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20 Hobbies That Can Make You a Better Boss at Work

20 Hobbies That Can Make You a Better Boss at Work

A hobby is defined as an activity done in a regular basis during one’s leisure time for pleasure. Hobbies make life more enjoyable—research can back me up on this. The Society of Behavioral Medicine conducted a research that examined the effects of leisure to health and overall well-being. The results revealed 115 research participants to have positive moods, less stress levels, and healthy heart rates when engaged in their leisure activities. Furthermore, another study explains the effect of hobbies in moderating the effect of anxiety and stress. So, you don’t have to feel guilty about that fishing trip you made last weekend.

The following are hobbies shared by actual business owners, that can help you deal with stress and perform better at work. Remember that a hobby need not to be something you’re an expert at. Hobbies are for enjoyment and something you’re not familiar with is definitely a must-try.

1. Dancing

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    Mastering a style of dancing requires the same level of commitment and diligence required to run, manage, and grow a successful business. TrueLine Publishing President and CEO, Hajmil Carr tells how integral her hobbies are to become a great boss.

    “I am an avid salsa dancer and skier. My hobbies are an integral part of my efficacy and performance at work because they are rooted in pure passion. By delving into practice regarding something that you truly care about, you learn mastery.”

    -Hajmil Carr, TrueLine Publishing

    Dancing once a week does wonders for your abilities as a boss, and is very much an unusual trait for a startup founder like John Turner, CEO of UsersThink.

    “Dancing is the hobby that makes me a much better boss. It provides a great physical outlet, giving me more energy throughout the week, as well as being a fun activity that helps me clear my head and reduces stress so I can be more thoughtful and helpful during the workweek.”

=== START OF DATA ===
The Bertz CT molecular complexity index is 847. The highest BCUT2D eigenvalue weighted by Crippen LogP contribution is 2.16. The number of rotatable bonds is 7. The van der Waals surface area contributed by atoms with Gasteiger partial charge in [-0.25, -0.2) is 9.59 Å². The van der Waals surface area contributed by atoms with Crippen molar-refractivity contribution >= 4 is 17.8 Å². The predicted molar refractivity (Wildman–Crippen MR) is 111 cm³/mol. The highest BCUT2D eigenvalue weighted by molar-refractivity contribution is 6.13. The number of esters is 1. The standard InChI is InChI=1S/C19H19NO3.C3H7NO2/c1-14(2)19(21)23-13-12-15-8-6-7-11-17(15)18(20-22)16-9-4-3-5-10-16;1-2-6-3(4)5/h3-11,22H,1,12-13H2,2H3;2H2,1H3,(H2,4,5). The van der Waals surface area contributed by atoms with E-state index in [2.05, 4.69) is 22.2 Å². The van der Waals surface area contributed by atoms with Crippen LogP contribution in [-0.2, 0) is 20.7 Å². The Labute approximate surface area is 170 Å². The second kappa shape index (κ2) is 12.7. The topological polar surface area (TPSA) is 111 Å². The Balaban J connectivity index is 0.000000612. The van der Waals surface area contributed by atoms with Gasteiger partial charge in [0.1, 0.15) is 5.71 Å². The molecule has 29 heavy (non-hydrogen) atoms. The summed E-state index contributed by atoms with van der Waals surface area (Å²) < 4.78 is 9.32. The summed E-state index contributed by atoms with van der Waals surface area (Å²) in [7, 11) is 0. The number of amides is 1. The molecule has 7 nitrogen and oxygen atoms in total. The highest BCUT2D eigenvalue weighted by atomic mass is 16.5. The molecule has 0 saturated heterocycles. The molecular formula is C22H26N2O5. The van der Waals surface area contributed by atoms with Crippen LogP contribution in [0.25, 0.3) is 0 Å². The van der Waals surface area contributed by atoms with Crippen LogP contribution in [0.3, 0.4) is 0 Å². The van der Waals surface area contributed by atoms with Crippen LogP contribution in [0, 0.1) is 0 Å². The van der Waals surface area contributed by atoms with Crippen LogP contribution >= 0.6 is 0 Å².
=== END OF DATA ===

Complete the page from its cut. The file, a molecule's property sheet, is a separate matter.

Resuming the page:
-John Turner, UsersThink

    2. Flying Aircrafts

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      Founder & CEO of Switch, Yarden Tadmor, is very passionate about managing his business and flying, for the simple reason that it fits his personality so well.

      “Both require me to constantly be learning, awake, and aware of my surroundings. Both include all kinds of variables and things can turn on a dime, but when both move smoothly, they really hum along. At the end of the day, you’re the one in the cockpit or the boardroom, and I really like that kind of pressure and accountability. I thrive on it and I think my employees respond to that managing by example.”

      -Yarden Tadmor, Switch

      3. Acting

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        Image Source: Flickr

        Theatrical acting is absolutely fantastic if you are a boss and looking to improve or gain new skills in such areas like public speaking, teamwork, active listening, or memorization. CEO and Co-Founder of Waverly Knobs, Evin Charles Anderson, is a perfect example of this.

        “It has greatly assisted me in my day-to-day interactions, involvement, team building, and much more. You also don’t need to be in NY, Boston, Chicago or LA as there are many community theater groups scattered across the US that anyone can become involved with.”

        -Evin Charles Anderson, Waverly Knobs

        4. Yoga

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          Image Source: Flickr

          Yoga provides relaxation, clarity and positivity. These are perfect if you’re doing a million things at the same time. Andrew Reich, Managing Director and Founder of InTouch Manufacturing Services comes to office with a peaceful mind thanks to yoga.

          “Yoga guides me towards providing my employees direction and reinforcement while not burdening them with micromanagement and the negativity that some bosses bring to work. My yoga routine also gives me the energy I need to get through the day and motivate my staff.”

          -Andrew Reich, InTouch Manufacturing Services

          5. Game Officiating

          flag-football-game-officials

            Image Source: FlagSpin

            Did you know that there is a third team on the field during a football game? It’s the game officials! Who knew this could be a perfect hobby for The Marketing Quarterback owner, Victor Clarke.

            “From pre-game to post-game, every move by the officials is pre-planned. As a business owner, I must learn and enforce business rules, apply correct positioning to make the right business calls, and occasionally, I must penalize poor behavior. The three priorities of officiating are to keep the game safe, fair, and fun. This should be the same priority of a business owner’s management style.”